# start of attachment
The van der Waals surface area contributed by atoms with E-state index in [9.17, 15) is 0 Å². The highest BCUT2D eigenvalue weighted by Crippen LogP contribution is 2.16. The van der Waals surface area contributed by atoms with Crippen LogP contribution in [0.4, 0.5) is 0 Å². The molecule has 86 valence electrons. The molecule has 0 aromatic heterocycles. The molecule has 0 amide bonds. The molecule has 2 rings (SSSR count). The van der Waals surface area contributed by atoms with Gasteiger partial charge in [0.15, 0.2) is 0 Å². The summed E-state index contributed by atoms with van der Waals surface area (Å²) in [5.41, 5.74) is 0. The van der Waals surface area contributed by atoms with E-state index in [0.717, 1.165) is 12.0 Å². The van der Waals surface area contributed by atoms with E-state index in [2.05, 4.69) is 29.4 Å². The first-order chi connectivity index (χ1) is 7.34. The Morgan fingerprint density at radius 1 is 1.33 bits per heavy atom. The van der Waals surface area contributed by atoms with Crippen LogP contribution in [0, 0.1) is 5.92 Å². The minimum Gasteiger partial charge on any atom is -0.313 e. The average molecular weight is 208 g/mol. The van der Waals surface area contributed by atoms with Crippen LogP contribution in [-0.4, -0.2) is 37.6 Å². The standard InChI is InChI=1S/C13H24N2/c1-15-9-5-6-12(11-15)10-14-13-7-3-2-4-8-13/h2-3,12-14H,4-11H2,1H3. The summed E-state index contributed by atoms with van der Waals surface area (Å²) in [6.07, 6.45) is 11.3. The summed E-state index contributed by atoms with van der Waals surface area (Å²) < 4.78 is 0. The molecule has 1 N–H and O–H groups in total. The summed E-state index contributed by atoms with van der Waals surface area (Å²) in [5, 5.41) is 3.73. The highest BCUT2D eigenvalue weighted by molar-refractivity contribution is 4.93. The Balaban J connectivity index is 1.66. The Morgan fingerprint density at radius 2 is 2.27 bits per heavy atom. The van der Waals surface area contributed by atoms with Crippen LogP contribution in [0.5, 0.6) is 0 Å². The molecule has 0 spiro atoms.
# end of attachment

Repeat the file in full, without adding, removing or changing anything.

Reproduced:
The van der Waals surface area contributed by atoms with E-state index in [9.17, 15) is 0 Å². The highest BCUT2D eigenvalue weighted by Crippen LogP contribution is 2.16. The van der Waals surface area contributed by atoms with Crippen LogP contribution in [0.4, 0.5) is 0 Å². The molecule has 86 valence electrons. The molecule has 0 aromatic heterocycles. The molecule has 0 amide bonds. The molecule has 2 rings (SSSR count). The van der Waals surface area contributed by atoms with Gasteiger partial charge in [0.15, 0.2) is 0 Å². The summed E-state index contributed by atoms with van der Waals surface area (Å²) in [5.41, 5.74) is 0. The van der Waals surface area contributed by atoms with E-state index in [0.717, 1.165) is 12.0 Å². The van der Waals surface area contributed by atoms with E-state index in [2.05, 4.69) is 29.4 Å². The first-order chi connectivity index (χ1) is 7.34. The Morgan fingerprint density at radius 1 is 1.33 bits per heavy atom. The van der Waals surface area contributed by atoms with Crippen LogP contribution in [0, 0.1) is 5.92 Å². The minimum Gasteiger partial charge on any atom is -0.313 e. The average molecular weight is 208 g/mol. The van der Waals surface area contributed by atoms with Crippen LogP contribution in [-0.4, -0.2) is 37.6 Å². The standard InChI is InChI=1S/C13H24N2/c1-15-9-5-6-12(11-15)10-14-13-7-3-2-4-8-13/h2-3,12-14H,4-11H2,1H3. The summed E-state index contributed by atoms with van der Waals surface area (Å²) in [6.07, 6.45) is 11.3. The summed E-state index contributed by atoms with van der Waals surface area (Å²) < 4.78 is 0. The molecule has 1 N–H and O–H groups in total. The summed E-state index contributed by atoms with van der Waals surface area (Å²) in [5, 5.41) is 3.73. The highest BCUT2D eigenvalue weighted by molar-refractivity contribution is 4.93. The Balaban J connectivity index is 1.66. The Morgan fingerprint density at radius 2 is 2.27 bits per heavy atom. The van der Waals surface area contributed by atoms with Crippen LogP contribution in [0.5, 0.6) is 0 Å². The molecule has 0 spiro atoms.